18. confused on a bit of code



My code works like it supposed to, however a bit of the code confused me, specifically this part:

class Equilateral(Triangle):
def init(self):
self.angle1= self.angle
self.angle2= self.angle
self.angle3= self.angle

Why is it that we are allowed to call self.angle1 and the other angles? Is it because the class inherited those from Triangle? And if we tried to instantiate the Equilateral class and call the check_angles method how would that look like? Any help would be appreciated!

class Triangle(object):
    def __init__(self,angle1,angle2,angle3):
    def check_angles(self):
        if (self.angle1 + self.angle2+self.angle3) == 180:
            return True 
            return False
my_triangle = Triangle(90,30,60)
print my_triangle.number_of_sides
print my_triangle.check_angles()
class Equilateral(Triangle):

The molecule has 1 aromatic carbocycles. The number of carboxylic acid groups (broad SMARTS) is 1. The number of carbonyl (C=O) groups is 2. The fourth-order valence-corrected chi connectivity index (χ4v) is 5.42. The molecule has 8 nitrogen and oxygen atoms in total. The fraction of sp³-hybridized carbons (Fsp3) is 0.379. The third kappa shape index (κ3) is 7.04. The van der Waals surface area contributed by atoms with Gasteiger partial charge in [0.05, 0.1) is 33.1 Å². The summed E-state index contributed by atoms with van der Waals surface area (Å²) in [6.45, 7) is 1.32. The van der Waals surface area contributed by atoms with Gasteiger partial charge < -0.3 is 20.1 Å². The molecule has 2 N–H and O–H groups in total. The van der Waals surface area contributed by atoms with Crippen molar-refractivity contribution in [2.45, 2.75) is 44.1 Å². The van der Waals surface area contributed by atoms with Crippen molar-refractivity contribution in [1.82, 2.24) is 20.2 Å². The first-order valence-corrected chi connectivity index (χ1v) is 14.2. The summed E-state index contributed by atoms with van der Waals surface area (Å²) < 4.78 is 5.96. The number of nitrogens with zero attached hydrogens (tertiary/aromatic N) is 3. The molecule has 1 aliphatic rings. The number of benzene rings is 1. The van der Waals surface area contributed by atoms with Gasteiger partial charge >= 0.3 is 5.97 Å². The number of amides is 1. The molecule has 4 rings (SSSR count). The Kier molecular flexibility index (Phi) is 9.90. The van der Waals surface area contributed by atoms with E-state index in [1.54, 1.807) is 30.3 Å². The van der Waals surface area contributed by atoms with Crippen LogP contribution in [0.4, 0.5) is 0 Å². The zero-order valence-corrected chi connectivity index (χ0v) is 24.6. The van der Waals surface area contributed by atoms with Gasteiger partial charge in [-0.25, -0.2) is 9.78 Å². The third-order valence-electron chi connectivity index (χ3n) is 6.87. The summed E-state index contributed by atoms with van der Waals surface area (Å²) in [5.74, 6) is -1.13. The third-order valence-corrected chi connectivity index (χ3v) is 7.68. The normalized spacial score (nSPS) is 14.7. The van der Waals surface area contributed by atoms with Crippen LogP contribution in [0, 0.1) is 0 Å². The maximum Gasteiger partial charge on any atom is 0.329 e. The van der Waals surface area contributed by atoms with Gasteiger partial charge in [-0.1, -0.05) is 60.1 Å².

def __init__(self):
        self.angle1= self.angle
        self.angle2= self.angle
        self.angle3= self.angle


The __init__ method in the Equilateral class is overriding the __init__ method it inherited from the Triangle class. It takes no parameters since there is a class variable that applies to all three properties.

Were this override not present, we would get an argument count error when we attemt to invoke a new instance.


I see what you are saying, but why is it that we can call self.angle1 = self.angle if the init function is not taking the angle1 as a parameter?


The class variable, angle takes the place of the parameters, rather than passing in (60, 60, 60).


Thank you very much you have been a big help!!!


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